The tiniest change of heading took this pilot out of his comfort zone.
As a low-hours VFR-only recreational pilot who is super safety conscious, I have always considered close calls not just as near misses regarding accidents, but also as near misses regarding safety margins or personal safety comfort zones. It is against that background I tell this story.
My wife and I decided to make yet another flight to our favourite winery, Brown Brothers at Milawa, Victoria. The winery has its own well-kept grass airstrip and a nice restaurant in pleasant surroundings. The winery is about an 80-minute fight in a C172 from our home base, Tyabb, Victoria.
The direct route from Tyabb to Milawa runs north-north-east. To the left of this route, our usual choice, is low flat ground and a series of small airstrips useful for emergency purposes. To the right of the direct route is the start of the Victorian Alps leading up to the Snowy Mountains and Australia’s highest peak, Mt Kosciuszko in NSW.
We like flying over mountains so, on this occasion for a bit of variety, I decided to fly a route a little right of the direct route. This would take us over the western end of the Great Dividing Range and over the top of Mt Buller and the alpine village which are at a height of almost 6,000 feet.
With the forecast weather and clouds OK, I decided to cross Mt Buller at 9,500 feet. This met the hemispherical rule for cruising altitudes and kept us sufficiently clear of terrain and clouds. It also kept us under 10,000 feet, the maximum I am allowed with my Basic Class 2 medical certificate.
After departing Tyabb, we flew east to avoid the Moorabbin Airport training area and the parachute drops over Tooradin Airport, and turned north-north-east, which took us a little to the right of the direct route.
Later, with Mt Buller directly ahead but still a way off, it looked like the clouds were noticeably lower than forecast. I considered crossing Mt Buller at the lower altitude of 7,500 but was concerned that the clearance from terrain would be much less. Also, the gliding distance to the eastern low, flat ground, with its numerous emergency airstrips, would be greatly reduced.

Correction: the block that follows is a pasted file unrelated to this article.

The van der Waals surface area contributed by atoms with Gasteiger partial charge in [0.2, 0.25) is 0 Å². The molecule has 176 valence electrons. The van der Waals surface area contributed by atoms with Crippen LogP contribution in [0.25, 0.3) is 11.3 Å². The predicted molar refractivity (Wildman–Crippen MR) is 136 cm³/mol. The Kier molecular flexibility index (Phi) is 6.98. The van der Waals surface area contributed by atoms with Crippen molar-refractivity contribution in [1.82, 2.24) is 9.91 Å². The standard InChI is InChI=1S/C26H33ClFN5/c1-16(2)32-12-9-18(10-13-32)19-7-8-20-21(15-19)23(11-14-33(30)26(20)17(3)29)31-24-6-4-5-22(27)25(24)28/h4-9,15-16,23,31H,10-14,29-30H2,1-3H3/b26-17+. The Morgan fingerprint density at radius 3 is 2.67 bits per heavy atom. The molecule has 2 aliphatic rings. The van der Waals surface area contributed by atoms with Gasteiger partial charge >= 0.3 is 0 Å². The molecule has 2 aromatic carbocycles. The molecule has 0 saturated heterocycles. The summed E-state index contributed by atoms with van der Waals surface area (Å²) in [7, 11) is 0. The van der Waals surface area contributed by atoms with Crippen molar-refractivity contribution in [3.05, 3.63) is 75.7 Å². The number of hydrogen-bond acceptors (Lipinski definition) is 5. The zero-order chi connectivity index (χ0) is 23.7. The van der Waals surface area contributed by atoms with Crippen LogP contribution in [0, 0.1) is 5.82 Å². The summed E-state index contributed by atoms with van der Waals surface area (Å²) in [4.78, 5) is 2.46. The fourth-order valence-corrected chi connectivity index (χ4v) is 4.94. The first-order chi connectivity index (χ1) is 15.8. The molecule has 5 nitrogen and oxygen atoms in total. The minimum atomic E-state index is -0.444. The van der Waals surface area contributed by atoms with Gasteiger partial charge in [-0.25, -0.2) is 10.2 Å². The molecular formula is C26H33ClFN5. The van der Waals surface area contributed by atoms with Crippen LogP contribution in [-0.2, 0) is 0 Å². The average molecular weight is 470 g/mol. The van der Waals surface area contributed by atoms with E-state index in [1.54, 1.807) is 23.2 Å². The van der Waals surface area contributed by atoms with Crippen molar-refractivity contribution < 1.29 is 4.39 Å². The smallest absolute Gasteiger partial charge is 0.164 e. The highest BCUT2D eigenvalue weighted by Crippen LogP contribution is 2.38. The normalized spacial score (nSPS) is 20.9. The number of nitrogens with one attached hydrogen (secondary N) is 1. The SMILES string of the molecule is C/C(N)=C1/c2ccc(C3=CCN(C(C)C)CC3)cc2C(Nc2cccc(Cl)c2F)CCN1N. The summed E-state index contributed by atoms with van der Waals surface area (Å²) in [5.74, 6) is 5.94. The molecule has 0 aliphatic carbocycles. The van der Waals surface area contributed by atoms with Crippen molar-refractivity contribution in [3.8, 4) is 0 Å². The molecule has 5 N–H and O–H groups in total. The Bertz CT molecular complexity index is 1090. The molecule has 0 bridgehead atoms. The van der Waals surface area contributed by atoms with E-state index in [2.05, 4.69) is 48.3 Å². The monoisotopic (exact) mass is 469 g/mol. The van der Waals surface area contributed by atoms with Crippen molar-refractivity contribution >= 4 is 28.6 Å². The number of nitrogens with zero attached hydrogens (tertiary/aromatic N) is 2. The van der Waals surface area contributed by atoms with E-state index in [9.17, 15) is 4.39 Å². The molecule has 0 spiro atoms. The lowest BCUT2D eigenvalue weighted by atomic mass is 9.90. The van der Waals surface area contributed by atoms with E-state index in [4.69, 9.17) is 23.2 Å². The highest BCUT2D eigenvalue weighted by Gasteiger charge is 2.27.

To add to my already racing mind, it suddenly dawned on me that I had not factored in the officially Designated Remote Area to my planning! We may well be over it now, in which case we were supposed to be carrying emergency supplies, which we weren’t.
I began explaining to my wife why we might need to turn west to pick up our normal route and, even before I finished, she said, ‘Well, what are you waiting for?’ It wasn’t a question, more like an instruction!
I like flying with my wife because she enjoys it and, like me, is super safety conscious, and a great reminder of checklist items such as transponder on, correct frequency, eyes down the end of the runway when landing. She is also very decisive!
We turned west and the rest of the flight was uneventful and enjoyable. But at the time, I felt that continuing as originally planned might be jeopardising safety margins. As my mind was racing and I was sweating a little, I felt I might be leaving my personal safety comfort zone.
After landing and checking the Designated Remote Area, which unfortunately is not marked on the aeronautical chart, I discovered that, sure enough, I had incorrectly flown into it for a distance of about 20 nm.
I follow accident investigations and close calls and learn much from them. There are too many accidents and some have been too close to home, involving people in my own flying club.
Although there was no near-accident close call involved here, there was clearly a case of a close call regarding safety margins and personal safety comfort zones. I prefer the latter close call to the former!
I was pleased with the action I took and in particular, that I did not succumb to the dangerous ‘get-there-itis’.
Flight planning is one of the special topics on our Pilot safety hub.
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